When a promising new drug to treat obesity was approved by the Food and Drug Administration for sale in the U.S. [recently], it was the first such treatment to gain approval since 2014.
In clinical trials, weekly injections of semaglutide — or Wegovy, as it’s been branded — helped people drop an average of 15% of their body weight. That’s an average of about 34 pounds over 16 months, before their weight plateaued — roughly triple what’s achieved with other drugs on the market. At least as important, Wegovy raised none of the alarm bells with the FDA or obesity doctors that it might trigger serious side effects of the sort some people experienced by taking fen-phen or other previous medical treatments for obesity.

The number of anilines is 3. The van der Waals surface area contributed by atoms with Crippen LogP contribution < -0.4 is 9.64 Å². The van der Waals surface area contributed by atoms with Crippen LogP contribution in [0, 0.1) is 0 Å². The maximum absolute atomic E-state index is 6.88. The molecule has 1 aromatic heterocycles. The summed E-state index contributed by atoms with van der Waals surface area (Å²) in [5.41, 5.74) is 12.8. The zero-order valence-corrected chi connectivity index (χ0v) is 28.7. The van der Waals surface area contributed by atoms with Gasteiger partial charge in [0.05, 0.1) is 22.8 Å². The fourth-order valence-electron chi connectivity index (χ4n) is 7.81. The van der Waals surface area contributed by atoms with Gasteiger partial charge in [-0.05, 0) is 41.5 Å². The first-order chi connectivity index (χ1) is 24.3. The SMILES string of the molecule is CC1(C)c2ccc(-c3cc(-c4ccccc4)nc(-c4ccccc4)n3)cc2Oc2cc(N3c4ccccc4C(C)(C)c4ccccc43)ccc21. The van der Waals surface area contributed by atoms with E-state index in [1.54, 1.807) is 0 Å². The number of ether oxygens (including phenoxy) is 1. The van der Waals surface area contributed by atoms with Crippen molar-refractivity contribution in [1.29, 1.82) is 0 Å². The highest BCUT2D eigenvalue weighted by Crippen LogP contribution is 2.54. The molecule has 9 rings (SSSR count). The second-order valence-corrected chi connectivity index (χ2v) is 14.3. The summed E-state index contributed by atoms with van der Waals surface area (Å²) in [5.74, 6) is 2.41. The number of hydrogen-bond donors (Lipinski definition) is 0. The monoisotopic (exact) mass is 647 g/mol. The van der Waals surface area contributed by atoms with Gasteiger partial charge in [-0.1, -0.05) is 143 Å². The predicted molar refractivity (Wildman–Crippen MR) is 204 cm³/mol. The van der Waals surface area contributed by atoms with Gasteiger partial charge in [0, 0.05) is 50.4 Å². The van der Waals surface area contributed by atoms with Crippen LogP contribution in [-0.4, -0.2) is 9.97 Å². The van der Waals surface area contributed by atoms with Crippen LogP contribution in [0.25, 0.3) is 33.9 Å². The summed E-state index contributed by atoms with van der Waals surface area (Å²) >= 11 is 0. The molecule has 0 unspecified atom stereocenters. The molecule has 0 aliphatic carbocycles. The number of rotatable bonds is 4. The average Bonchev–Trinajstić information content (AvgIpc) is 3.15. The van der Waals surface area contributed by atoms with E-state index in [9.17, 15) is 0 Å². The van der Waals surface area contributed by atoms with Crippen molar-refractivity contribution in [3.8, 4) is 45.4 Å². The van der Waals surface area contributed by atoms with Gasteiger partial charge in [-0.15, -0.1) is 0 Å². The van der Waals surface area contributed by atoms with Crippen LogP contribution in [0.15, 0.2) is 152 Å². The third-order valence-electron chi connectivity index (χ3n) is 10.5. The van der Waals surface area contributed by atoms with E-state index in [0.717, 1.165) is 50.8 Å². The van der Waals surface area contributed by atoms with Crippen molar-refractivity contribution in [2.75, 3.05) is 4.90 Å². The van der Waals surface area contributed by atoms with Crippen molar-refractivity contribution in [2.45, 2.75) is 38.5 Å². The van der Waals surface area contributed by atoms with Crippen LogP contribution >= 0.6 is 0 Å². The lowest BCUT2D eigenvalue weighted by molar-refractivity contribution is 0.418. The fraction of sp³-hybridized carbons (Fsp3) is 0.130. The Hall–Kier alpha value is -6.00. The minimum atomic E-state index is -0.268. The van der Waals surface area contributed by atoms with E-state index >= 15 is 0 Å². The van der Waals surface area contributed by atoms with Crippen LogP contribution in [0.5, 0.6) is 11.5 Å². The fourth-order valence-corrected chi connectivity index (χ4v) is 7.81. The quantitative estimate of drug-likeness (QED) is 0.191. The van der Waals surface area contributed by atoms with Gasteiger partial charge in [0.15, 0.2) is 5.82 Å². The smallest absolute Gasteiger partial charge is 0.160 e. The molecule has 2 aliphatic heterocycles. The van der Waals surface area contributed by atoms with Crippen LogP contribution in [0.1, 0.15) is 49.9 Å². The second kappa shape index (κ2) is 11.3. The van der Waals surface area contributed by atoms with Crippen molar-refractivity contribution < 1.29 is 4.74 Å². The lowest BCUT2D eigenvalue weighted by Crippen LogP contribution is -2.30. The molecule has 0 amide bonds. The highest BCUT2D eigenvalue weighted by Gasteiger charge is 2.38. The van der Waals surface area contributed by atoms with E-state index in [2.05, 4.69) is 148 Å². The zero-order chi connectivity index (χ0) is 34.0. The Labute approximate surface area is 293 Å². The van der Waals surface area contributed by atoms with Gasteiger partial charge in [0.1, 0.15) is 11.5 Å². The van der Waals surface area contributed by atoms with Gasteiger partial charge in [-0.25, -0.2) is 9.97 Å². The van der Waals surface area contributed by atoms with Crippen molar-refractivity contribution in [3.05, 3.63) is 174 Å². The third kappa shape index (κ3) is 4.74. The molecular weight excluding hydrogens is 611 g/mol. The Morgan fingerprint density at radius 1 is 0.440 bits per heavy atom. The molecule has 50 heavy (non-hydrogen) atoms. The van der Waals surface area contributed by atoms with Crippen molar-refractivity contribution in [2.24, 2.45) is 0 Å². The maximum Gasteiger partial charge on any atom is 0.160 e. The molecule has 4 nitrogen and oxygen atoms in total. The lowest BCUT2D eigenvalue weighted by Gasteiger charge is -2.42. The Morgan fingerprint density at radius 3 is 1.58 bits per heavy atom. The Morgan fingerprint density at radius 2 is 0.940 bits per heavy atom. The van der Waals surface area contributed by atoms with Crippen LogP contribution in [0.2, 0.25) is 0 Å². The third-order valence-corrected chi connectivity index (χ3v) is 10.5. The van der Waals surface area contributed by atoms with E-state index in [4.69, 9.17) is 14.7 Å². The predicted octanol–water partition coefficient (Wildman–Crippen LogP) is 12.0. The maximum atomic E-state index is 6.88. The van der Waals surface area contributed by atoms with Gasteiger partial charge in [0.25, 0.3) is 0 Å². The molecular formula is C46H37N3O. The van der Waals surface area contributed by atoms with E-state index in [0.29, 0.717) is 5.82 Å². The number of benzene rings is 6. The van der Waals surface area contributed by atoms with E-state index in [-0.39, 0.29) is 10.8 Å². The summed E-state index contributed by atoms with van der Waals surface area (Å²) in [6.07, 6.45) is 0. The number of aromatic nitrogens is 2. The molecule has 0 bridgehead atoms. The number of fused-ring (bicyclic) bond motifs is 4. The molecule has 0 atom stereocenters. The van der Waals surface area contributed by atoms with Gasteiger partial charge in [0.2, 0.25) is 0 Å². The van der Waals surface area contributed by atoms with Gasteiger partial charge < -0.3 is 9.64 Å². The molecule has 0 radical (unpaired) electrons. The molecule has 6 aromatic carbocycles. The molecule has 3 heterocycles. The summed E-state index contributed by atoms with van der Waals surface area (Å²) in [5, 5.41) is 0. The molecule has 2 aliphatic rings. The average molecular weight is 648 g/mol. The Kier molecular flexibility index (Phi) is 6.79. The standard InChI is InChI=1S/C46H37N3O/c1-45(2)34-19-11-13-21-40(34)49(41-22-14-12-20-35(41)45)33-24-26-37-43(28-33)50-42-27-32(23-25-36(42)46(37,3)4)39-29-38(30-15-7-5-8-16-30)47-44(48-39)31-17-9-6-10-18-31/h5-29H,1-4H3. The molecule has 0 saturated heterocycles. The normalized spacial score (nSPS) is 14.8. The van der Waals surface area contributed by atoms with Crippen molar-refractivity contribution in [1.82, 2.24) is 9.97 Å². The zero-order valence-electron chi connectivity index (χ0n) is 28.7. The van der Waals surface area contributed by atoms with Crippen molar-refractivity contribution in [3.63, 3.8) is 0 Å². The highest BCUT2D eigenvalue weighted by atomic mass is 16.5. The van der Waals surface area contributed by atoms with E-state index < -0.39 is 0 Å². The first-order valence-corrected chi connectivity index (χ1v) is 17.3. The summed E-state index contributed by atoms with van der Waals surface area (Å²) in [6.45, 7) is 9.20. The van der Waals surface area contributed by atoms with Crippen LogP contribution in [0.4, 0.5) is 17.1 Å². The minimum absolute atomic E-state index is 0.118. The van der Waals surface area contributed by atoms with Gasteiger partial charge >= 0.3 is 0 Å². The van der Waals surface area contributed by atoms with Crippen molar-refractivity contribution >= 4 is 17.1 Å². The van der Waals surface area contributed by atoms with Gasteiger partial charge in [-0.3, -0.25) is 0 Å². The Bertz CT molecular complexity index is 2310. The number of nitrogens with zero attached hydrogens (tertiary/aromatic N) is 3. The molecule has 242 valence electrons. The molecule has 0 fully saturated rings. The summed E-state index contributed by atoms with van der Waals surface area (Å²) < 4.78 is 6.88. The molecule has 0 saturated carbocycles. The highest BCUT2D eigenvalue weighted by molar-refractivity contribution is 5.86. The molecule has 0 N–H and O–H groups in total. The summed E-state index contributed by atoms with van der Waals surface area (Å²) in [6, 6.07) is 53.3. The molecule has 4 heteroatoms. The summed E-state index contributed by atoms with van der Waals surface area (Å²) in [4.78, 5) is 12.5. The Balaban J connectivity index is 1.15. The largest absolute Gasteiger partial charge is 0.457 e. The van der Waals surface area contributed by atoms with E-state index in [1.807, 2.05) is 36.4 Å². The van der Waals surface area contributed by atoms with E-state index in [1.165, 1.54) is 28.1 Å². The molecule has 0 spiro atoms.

But with a price tag for Wegovy of $1,000 to $1,500 a month, a big question remains: Will insurers cover its significant cost?
“There’s a medical component to [obesity] that needs to be recognized; this is a disease state like we should be treating any other disease state,” [Novo Nordisk executive vice president Douglas] Langa says. He says about 40% of private insurers cover Saxenda, the similar weight-loss medication the company makes.